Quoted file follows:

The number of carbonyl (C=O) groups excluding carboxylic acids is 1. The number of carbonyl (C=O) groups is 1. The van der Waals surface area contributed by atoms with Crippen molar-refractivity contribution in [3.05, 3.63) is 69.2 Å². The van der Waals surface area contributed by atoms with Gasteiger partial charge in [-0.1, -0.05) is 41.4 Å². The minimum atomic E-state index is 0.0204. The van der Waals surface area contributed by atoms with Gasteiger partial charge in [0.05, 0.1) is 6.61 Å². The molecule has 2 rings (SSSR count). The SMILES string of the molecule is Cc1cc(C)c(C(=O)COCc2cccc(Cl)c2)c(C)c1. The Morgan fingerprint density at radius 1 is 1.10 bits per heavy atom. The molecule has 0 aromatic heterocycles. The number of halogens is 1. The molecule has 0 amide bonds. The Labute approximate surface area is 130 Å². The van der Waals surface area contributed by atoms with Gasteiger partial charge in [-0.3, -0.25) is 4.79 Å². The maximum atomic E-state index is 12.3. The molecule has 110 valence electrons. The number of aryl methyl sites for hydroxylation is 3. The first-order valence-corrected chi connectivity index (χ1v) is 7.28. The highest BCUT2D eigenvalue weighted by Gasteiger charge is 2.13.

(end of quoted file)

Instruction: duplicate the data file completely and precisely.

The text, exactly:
The number of carbonyl (C=O) groups excluding carboxylic acids is 1. The number of carbonyl (C=O) groups is 1. The van der Waals surface area contributed by atoms with Crippen molar-refractivity contribution in [3.05, 3.63) is 69.2 Å². The van der Waals surface area contributed by atoms with Gasteiger partial charge in [-0.1, -0.05) is 41.4 Å². The minimum atomic E-state index is 0.0204. The van der Waals surface area contributed by atoms with Gasteiger partial charge in [0.05, 0.1) is 6.61 Å². The molecule has 2 rings (SSSR count). The SMILES string of the molecule is Cc1cc(C)c(C(=O)COCc2cccc(Cl)c2)c(C)c1. The Morgan fingerprint density at radius 1 is 1.10 bits per heavy atom. The molecule has 0 aromatic heterocycles. The number of halogens is 1. The molecule has 0 amide bonds. The Labute approximate surface area is 130 Å². The van der Waals surface area contributed by atoms with Gasteiger partial charge in [-0.3, -0.25) is 4.79 Å². The maximum atomic E-state index is 12.3. The molecule has 110 valence electrons. The number of aryl methyl sites for hydroxylation is 3. The first-order valence-corrected chi connectivity index (χ1v) is 7.28. The highest BCUT2D eigenvalue weighted by Gasteiger charge is 2.13.